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How to talk about past accident damage to private buyer or dealer

Hi all,
I’m a newbie, so I beg for your kindness :slight_smile: This community seems to have a lot of great expertise.

I’m getting ready to sell my 2005 Toyota Matrix (XR AWD) as it no longer meets my needs. My problem is, I am not sure how I should frame the disclosure of body work that has been done on the car. The car was hit in a front-end (offset to the passenger side) deer collision less than a year ago. The insurance claim was about $3000, and there was no frame damage. This did not result in a salvage title and was fully repaired at a top body shop in the area (beautifully, I might add.) Of course I have the receipt showing everything that was replaced.

So when selling to a private party, or doing a trade-in, what is the best way to disclose this so I don’t scare people or screw myself in terms of price? I’m concerned about people just fleeing the scene (kind of like the deer) because it’s been tainted. But the repairs are beautiful. The car is in perfect mechanical condition thanks to my wonderful mechanic. I’m worried about getting dinged for damage that no longer exists. Should the car lose value because of an accident like this?

More detail on the damage: hood was crunched, bumper was cracked, front grill was cracked. Radiator was fine, but they replaced it anyway to be safe so it appears on the receipt. Side panels were NOT damaged. Neither were the front headlights. The collision occurred at about 35-40mph.

Disclose to private buyer, treat them like you want to be treated.

No need to disclose to dealer, but they will figure it out themselves. Have the receipts. Also pics before the repair should be helpful for either situation.

I’m not trying to not disclose the damage or rip anyone off. I am genuinely asking whether this kind of damage - non-frame damage - impacts the value, and whether a buyer or dealer would be correct in telling me it’s not worth much because of it - despite the fact that it’s in fantastic shape.

A private buyer may try to reduce the price, but I don’t think you should do it solely for that reason alone. Without frame damage, there is no lasting impact o the car’s driveability. You might also ask your insurer about it.

Thanks for your responses. I appreciate it.

If you are asking if the value of your car is reduced because it has been in an accident, the answer is yes. The next question is by how much. That will depend on what the market is like for similar cars in your area. Some buyers won’t consider a car that has been in an accident. Many buyers aren’t so fussy but will be comparing your car to similar cars that haven’t been in an accident. The fact that your car is in otherwise”fantastic” shape works in your favor. Some buyers may overlook the accident if they can have the condition of the car confirmed by an independent mechanic. I would recommend setting the price as though the car hadn’t been in an accident and be prepared to take less. How much less will depend on how long you are willing to wait for the right buyer. You can also take your car to a Toyota dealer and ask for an appraisal.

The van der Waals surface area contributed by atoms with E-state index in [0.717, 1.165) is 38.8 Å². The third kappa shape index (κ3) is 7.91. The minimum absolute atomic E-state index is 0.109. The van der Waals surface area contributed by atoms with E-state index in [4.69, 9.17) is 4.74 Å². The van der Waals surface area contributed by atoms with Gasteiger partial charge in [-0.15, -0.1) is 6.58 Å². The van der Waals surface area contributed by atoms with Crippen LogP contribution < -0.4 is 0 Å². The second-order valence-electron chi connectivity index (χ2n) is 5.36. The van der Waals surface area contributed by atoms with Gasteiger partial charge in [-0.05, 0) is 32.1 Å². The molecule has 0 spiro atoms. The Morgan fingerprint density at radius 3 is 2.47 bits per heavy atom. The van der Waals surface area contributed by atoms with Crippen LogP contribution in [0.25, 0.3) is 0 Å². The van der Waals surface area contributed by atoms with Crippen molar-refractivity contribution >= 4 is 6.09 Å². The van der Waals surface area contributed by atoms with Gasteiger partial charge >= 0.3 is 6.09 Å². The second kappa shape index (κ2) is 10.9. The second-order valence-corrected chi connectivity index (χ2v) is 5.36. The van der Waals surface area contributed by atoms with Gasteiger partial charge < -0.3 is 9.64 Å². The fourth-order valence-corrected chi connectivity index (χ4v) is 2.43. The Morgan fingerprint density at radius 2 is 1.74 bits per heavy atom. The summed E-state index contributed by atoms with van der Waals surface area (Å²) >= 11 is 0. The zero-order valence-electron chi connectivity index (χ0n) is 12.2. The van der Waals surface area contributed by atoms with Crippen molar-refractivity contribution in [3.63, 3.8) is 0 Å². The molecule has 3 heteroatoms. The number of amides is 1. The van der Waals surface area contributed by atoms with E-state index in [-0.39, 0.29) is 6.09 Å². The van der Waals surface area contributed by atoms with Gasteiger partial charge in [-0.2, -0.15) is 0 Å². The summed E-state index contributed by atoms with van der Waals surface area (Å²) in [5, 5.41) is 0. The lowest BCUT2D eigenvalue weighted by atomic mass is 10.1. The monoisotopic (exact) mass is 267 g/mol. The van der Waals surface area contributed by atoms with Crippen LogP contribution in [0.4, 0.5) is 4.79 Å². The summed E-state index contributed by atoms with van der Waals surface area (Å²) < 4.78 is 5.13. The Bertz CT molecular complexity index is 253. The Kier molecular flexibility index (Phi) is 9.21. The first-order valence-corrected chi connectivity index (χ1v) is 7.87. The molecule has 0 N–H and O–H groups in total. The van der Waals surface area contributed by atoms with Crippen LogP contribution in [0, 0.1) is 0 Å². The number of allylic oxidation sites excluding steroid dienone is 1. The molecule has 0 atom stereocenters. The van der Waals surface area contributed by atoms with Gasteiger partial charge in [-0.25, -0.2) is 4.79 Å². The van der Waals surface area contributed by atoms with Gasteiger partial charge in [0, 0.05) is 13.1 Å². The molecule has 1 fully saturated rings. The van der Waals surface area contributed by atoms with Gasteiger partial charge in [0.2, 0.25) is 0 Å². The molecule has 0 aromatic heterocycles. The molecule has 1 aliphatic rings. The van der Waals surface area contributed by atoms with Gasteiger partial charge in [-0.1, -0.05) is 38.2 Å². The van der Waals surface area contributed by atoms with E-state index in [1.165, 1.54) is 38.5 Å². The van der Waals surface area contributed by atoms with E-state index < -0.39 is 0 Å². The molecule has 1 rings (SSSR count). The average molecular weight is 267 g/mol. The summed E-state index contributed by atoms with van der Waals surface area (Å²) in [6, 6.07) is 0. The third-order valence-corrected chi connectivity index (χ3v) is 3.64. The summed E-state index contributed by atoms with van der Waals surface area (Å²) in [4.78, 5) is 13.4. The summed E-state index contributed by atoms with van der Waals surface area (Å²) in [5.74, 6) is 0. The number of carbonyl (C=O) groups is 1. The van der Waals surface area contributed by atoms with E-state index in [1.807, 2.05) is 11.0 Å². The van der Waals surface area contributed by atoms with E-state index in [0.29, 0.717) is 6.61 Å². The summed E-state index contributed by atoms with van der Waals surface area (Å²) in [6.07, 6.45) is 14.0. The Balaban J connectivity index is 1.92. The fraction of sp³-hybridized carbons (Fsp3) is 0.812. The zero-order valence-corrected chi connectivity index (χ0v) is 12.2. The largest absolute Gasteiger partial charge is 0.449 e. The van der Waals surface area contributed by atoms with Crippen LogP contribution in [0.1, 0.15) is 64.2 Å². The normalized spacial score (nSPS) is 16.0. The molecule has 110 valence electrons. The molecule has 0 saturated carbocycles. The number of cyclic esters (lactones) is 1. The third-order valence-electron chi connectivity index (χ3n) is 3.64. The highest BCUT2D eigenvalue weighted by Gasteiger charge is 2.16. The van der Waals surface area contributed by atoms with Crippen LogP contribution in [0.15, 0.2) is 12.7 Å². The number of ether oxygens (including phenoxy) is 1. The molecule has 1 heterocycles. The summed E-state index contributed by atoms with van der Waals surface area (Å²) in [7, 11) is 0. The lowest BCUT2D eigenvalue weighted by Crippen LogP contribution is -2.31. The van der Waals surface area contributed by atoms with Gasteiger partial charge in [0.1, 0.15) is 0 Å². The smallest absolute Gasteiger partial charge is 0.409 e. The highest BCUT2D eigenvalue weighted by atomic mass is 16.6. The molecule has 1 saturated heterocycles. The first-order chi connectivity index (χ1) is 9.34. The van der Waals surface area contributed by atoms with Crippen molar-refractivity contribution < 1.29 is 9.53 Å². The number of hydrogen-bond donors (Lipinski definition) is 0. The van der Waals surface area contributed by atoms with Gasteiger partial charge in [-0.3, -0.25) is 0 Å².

Actually, any dealer can give you an appraisal. We sold a van to CarMax after getting a good appraisal. There aren’t any CarMax stores in MN, but you may have a similar, high volume place that deals in used cars. Ask your friends and neighbors if they ever had an appraisal of their cars and where they went. Note that this is an outright sale, and not a trade-in.

Susan…a little inside info. Brand new vehicles at dealerships and enroute to dealerships are sometimes damaged and repaired without any disclosure. I guarantee that they are not being discounted because of body damage. If the frame was damaged then the vehicle would be returned to the manufacturer. One would hope anyway. I would diclose the damage to a private buyer but I would let a dealer find out on his own like galant stated previously.

The only real issue here is safety. The car was sold new as meeting a level of safety. If anything happened to compromise that level of safety, and it is not disclosed, then there could be some liability. If your mechanic believes that none of the safety features of the car have been compromised, then you are OK. From your description, I think you are OK.

One thing to check is the seat belts where they are anchored to the floor. The seatbelts have some shock absorbtion stitched into them. If the stitching is pulled out, a flag will appear. No flag, you are probably OK.

Run a carfax on the car yourself…See if the accident shows up on their database. If not…

If someone asks you directly if the car has been in an accident, you could mention the encounter with the deer, say you had to have a new bumper and grill but no air-bags or anything like that…“It happened at low speed, the deer wasn’t that big…” Fade to black…

Wow, lots of good info. The seat belts are fine - in fact when the accident happened, I didn’t even feel a shock or a jolt. It was very surreal.

I like the idea of getting it appraised at a dealer (or maybe a couple - lots of them are buying used cars around here right now).

If asked, be honest.
If not asked, and it was properly repaired, you are under no legal or moral obligation to disclose anything whatsoever.